Moreover, if the most learned man be∣leeve not that the blood is mov'd and chang'd by circular motion, but being still the same, it stands and mantles in the branches of the mesenterie; he seems to suppose, that there is a two-fold blood, divers, and serving to divers uses and ends, and therefore it is of divers natures in the vena porta and cava, because one of them for its preservation needs circulation, the other needs not, which neither does it ap∣pear, nor does he demonstrate it to be true.
Besides the most learned man addes in his Enchirid. lib. 2. cap. 18. A fourth sort of vessels to the Mesenterie, which are cal∣led the Venae Lacteae (invented by Asselius) which being set down, he seems to infer that Page 11all the nutriment being drawn through them is carried to the liver, the forge of blood, which being there concocted and changed into blood, (he says in lib. 3. cap. 8.) it is carried to the left ventricle of the heart, which being granted, sayes he, all the scru∣ples which were antiently motion'd concer∣ning the distribution of the Chylus, and of the blood through the same conduit, do cease, for the Venae Lacteae carry the Chylus to the Liver, and therefore these conduits are a∣part, and can be obstructed apart. But in∣deed I would fain know how this can be demonstrated to be true; If this milk be transfus'd and passe into the liver, how shall it get thence through the cava into the ventricle of the heart? (Since the most learned man denyes that the blood con∣tained in the numerous branches of the porta and the liver can passe, that so circu∣lation may be made) but more especially since the blood seems to be a great deal fuller of spirit, and more penetrative than the milk or chylus, which is contain'd in these vessels, and is hitherto impell'd by the arteries that it may find out some way for its self.
The most learned man makes mention of a certain Treatise of his concerning the Circulation of the blood, I wish I could see it, I might perchance recant.
But if the most learned man thought it Page 13more fit to place the circular motion of the blood in the veins of the porta, and branches of the cava, (as he says in his 3. Book Chap. 8. In the veins the blood does perpetnally and naturally ascend or return to the heart, as likewise that which is in all the arteries descends and departs from the heart. I say, I do not see, but upon this po∣sition all difficulties which were objected of old of the distribution of the Chylus, & blood, through these same conduits, should likewise cease, that hence forward he should not need to enquire apart for, or to set down vessels for the chylus; seeing as the Umbilical veins do draw their nu∣tritive juice from the liquors of the egg, and carries it to the nourishing and aug∣mentation of the Chick whilst it is yet an Embryon, so do the meseraick veins suck the chylus from the intestines, and carry it to the liver, and what hinders us to assert, that it does the like in those of riper age? for all difficulties cease, when there are not two contrary motions supposed in the same vessels; but that we do suppose that there is one continued motion in the me∣seraicks from the intestines to the Liver.
I shall tell you in another place what is to be thought of the venae Lacteae, when I shall speak of milk found in several parts of creatures new born, especially in man∣kind, for it is found in the mesenterie and Page 12all its glandules, as also in the chymus, likewise in the arm-pits and paps of Chil∣dren; the Midwives milk out the blood for their health as they beleeve.
But moreover it pleas'd the most lear∣ned Riolan, not only to deprive the blood contain'd in the mesenterie of circulation, but also he affirms, that neither the bran∣ches of the vena cava, or its arterie, or any part of the second or third region ad∣mits of circulation, so that only he cals the vena cava & the aorta circulatory vessels, for which in his 3 Book Chap. 8. he gives a very faint reason, Because the blood, sayes he, flowing into all parts of the second and third region remains there for nou∣rishment nor does it flow back to the grea∣ter vessels, unless it be revulsed by the force and want of blood in the greater vessels, or flow back, being stirr'd with a sudden force, to the circulatory vessels.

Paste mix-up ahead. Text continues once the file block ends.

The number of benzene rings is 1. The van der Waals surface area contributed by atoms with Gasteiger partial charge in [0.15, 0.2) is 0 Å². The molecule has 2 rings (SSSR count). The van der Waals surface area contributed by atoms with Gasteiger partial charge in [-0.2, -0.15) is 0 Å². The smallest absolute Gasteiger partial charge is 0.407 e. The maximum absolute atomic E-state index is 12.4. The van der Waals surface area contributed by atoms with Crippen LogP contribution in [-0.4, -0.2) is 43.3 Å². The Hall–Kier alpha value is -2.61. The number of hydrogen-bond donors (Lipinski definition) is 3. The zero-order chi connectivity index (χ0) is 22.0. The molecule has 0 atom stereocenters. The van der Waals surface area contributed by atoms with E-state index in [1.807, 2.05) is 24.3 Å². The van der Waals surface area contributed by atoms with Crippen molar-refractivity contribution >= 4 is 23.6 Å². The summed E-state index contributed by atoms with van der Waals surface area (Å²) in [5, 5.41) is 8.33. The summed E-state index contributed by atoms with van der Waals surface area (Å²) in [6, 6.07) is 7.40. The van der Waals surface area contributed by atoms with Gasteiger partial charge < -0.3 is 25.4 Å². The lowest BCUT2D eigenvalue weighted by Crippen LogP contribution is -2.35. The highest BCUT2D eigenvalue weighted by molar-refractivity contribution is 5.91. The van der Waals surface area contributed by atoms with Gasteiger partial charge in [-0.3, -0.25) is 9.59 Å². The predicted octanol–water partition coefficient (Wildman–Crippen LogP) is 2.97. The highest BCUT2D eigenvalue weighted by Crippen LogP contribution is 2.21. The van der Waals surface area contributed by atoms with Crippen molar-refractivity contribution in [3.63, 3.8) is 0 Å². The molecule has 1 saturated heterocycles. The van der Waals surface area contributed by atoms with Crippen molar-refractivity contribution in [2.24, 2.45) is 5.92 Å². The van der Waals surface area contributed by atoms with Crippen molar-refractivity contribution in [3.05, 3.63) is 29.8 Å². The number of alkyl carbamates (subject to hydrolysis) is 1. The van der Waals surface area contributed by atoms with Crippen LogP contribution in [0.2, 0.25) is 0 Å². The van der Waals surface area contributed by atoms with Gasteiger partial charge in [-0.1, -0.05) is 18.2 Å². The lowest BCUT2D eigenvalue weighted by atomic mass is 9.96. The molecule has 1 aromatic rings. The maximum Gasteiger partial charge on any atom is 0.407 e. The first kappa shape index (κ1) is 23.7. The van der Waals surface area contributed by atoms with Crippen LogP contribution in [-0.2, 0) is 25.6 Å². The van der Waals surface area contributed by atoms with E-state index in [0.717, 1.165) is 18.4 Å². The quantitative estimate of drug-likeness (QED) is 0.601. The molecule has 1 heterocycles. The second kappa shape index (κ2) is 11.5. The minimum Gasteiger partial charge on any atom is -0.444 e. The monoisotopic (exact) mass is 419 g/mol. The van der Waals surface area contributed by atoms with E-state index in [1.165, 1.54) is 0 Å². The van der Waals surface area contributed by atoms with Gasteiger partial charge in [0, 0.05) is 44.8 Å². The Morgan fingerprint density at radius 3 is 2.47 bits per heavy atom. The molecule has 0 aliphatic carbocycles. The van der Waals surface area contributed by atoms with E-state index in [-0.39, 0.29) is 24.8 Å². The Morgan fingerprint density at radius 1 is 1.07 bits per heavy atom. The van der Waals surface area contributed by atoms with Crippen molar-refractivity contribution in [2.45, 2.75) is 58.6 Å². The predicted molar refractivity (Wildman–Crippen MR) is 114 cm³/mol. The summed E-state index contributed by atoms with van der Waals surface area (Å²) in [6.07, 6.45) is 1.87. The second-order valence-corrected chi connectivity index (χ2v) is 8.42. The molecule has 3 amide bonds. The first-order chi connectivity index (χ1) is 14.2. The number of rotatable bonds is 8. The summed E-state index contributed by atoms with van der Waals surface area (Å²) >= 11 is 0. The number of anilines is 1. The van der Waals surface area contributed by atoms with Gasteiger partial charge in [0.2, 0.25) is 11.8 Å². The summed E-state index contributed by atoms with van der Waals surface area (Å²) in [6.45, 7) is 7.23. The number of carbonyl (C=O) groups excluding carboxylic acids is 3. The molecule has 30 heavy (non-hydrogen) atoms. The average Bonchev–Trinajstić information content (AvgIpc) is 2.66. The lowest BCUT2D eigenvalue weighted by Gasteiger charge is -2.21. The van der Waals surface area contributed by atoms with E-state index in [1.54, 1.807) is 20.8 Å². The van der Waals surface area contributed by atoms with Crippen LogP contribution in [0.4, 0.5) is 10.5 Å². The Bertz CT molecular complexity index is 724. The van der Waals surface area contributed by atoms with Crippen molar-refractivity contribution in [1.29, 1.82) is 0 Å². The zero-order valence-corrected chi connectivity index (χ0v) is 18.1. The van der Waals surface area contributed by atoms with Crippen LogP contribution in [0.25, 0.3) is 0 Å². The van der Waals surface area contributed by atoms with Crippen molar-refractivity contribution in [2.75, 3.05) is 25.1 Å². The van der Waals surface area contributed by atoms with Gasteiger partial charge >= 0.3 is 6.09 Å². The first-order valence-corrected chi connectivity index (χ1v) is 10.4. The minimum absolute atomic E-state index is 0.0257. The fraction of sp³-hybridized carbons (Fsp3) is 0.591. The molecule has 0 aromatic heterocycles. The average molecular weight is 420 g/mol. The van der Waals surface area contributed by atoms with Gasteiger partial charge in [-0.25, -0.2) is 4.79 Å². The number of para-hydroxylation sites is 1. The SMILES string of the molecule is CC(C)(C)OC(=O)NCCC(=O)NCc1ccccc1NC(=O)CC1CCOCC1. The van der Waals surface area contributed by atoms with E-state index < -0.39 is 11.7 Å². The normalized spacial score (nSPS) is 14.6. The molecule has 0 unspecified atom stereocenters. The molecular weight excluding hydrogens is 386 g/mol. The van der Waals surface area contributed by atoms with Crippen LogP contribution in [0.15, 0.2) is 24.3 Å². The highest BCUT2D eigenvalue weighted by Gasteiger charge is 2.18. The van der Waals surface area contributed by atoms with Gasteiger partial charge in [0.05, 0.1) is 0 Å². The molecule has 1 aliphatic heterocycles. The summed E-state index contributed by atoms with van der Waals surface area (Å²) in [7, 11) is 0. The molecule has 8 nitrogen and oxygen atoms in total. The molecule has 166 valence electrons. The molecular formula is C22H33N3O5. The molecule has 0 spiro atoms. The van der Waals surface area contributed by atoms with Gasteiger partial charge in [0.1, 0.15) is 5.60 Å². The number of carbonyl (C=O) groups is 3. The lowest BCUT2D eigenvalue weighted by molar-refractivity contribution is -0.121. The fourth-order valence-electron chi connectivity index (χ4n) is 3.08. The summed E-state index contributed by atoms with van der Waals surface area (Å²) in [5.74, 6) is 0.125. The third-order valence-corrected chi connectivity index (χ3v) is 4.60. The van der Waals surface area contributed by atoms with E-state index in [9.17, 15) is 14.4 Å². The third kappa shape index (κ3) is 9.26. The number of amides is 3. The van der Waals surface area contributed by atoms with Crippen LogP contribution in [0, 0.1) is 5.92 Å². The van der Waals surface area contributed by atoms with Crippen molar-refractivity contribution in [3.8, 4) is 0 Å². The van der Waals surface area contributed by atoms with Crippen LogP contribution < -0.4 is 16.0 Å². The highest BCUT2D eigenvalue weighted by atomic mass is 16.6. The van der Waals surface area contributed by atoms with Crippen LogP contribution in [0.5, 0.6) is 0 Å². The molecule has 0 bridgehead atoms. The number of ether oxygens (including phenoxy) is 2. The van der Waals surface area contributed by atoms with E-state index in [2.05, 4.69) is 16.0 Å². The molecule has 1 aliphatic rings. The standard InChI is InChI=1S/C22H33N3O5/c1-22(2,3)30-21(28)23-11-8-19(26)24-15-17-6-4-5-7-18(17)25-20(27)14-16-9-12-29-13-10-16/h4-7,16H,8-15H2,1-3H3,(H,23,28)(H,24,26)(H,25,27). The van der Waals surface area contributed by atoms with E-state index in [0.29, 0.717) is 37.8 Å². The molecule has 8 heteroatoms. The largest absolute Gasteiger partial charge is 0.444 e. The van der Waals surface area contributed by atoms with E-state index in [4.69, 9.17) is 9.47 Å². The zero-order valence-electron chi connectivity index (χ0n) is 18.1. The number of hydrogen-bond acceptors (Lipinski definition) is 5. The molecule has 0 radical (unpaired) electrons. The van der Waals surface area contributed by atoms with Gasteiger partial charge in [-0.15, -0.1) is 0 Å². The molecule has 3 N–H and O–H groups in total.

It is indeed of necessity, that the portiō which passes into nourishment, should re∣main, for otherwise it should not nourish unless it be assimilated, & stay there, in lieu of that which is lost, & so become one: but it is not needfull, that the whole influx of blood should remain there for the conver∣sion of so little a portion; for every part does not use so much blood for its nou∣rishment, as it contains in its veins, arte∣ries, and porosities, nor is it necessary Page 14in his afflux and reflux that it should leave no nourishment within it; where fore it is not necessary that for nutrition it should all stay, but likewise the most learned man himself, in the very same book in which he affirms this, does seem every where almost to affirm the contrary, es∣pecially where he sets down the circulati∣on in the brain, and by circulation (sayes he) the brain does send back blood to the heart, and so the heart is refrigerated. After which sort likewise, the remote parts may be said to refrigerat the heart, whence also in feavers, when the parts about the heart are grievously scorched and inflam'd with feaverish heat, laying naked their joints, and throwing off the cloaths, sick people endeavor to cool their heart, whilst (as the most learned man affirms of the brain) the blood being refrigerated and allayd of its heat, do's then go to the heart through the veins, and does refrigerat it. Whence the most learned man seems to insinuate a kind of necessity, that as from the brains, so there is a circulation from all the parts, otherwise than before he had openly declar'd. But indeed he cautiously and ambiguously affirms. That the blood does not flow back from the parts of the second and third region, unlesse, says he being revuls'd by the force and great want of blood in the bigger vessels, or that it Page 15does by a sudden forcible motion flow back to the greater circulatory vessels, which is most true, if these words be un∣derstood in a true sense; for by the grea∣ter vessels, in which he says want causes a reflux. I beleeve he understands the vena cava, or the circulatory veins, not the ar∣teries; for the arteries are never empty∣ed, but into the veins, or pores of the parts, but they are continually stuff'd full by the pulse of the heart. If all the parts did not incessantly refund blood in abundance in∣to the vena cava, and the circulatory ves∣sels, out of which the blood very sudden∣ly passes, and hastens to the heart, there would quickly be a great want of blood. Besides that, the blood which is contai∣ned in all the parts of the second and third region, by the force of the blood direct∣ed and driven by every pulse, is fore'd out of the pores into the veins, out of the branches into the greater vessels, as like∣wise by the motion and compression of the parts adjacent; for that which is con∣tain'd is thrust out by every thing contai∣ning it, when it is press'd and streight∣ned: so by the motion of the muscles and the joints, the branches of the veins pas∣sing between being press'd and streight∣ned, thrust the blood contain'd in the les∣ser vessels into the greater.